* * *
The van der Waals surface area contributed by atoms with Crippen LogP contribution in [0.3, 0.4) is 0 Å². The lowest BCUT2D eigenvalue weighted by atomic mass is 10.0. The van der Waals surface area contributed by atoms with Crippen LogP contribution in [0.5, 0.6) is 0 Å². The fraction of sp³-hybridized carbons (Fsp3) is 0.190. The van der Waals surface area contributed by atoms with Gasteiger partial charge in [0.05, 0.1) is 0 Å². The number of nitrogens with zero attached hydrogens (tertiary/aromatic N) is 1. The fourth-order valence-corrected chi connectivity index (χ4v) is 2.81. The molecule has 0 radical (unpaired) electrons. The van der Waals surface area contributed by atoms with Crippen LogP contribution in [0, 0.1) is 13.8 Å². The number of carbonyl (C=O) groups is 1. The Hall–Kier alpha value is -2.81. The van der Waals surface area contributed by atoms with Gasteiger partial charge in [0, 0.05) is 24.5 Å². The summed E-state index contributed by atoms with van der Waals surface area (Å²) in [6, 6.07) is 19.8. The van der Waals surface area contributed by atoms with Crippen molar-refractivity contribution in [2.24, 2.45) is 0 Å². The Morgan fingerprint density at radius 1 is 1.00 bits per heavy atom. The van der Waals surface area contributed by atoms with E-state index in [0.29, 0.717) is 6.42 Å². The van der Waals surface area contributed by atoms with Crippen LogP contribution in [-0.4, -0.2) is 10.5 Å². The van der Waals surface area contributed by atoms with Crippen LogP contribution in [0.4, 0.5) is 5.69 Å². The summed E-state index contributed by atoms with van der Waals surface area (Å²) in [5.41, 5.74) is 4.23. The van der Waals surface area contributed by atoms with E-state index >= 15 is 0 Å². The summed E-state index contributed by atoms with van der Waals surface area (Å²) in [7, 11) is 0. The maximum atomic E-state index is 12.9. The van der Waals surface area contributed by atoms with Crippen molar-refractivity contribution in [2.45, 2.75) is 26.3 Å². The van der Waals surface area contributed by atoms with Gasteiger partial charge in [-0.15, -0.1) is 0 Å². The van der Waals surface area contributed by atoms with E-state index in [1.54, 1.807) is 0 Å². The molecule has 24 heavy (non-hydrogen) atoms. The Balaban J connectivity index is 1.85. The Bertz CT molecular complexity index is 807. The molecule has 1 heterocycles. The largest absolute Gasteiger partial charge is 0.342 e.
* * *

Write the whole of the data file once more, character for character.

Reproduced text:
The van der Waals surface area contributed by atoms with Crippen LogP contribution in [0.3, 0.4) is 0 Å². The lowest BCUT2D eigenvalue weighted by atomic mass is 10.0. The van der Waals surface area contributed by atoms with Crippen LogP contribution in [0.5, 0.6) is 0 Å². The fraction of sp³-hybridized carbons (Fsp3) is 0.190. The van der Waals surface area contributed by atoms with Gasteiger partial charge in [0.05, 0.1) is 0 Å². The number of nitrogens with zero attached hydrogens (tertiary/aromatic N) is 1. The fourth-order valence-corrected chi connectivity index (χ4v) is 2.81. The molecule has 0 radical (unpaired) electrons. The van der Waals surface area contributed by atoms with Crippen LogP contribution in [0, 0.1) is 13.8 Å². The number of carbonyl (C=O) groups is 1. The Hall–Kier alpha value is -2.81. The van der Waals surface area contributed by atoms with Gasteiger partial charge in [0, 0.05) is 24.5 Å². The summed E-state index contributed by atoms with van der Waals surface area (Å²) in [6, 6.07) is 19.8. The van der Waals surface area contributed by atoms with Crippen molar-refractivity contribution in [2.24, 2.45) is 0 Å². The Morgan fingerprint density at radius 1 is 1.00 bits per heavy atom. The van der Waals surface area contributed by atoms with E-state index in [0.29, 0.717) is 6.42 Å². The van der Waals surface area contributed by atoms with Crippen LogP contribution in [-0.4, -0.2) is 10.5 Å². The van der Waals surface area contributed by atoms with Crippen LogP contribution in [0.4, 0.5) is 5.69 Å². The summed E-state index contributed by atoms with van der Waals surface area (Å²) in [5.41, 5.74) is 4.23. The van der Waals surface area contributed by atoms with E-state index >= 15 is 0 Å². The summed E-state index contributed by atoms with van der Waals surface area (Å²) in [7, 11) is 0. The maximum atomic E-state index is 12.9. The van der Waals surface area contributed by atoms with Crippen molar-refractivity contribution in [2.45, 2.75) is 26.3 Å². The van der Waals surface area contributed by atoms with Gasteiger partial charge in [-0.15, -0.1) is 0 Å². The van der Waals surface area contributed by atoms with E-state index in [1.54, 1.807) is 0 Å². The molecule has 24 heavy (non-hydrogen) atoms. The Balaban J connectivity index is 1.85. The Bertz CT molecular complexity index is 807. The molecule has 1 heterocycles. The largest absolute Gasteiger partial charge is 0.342 e.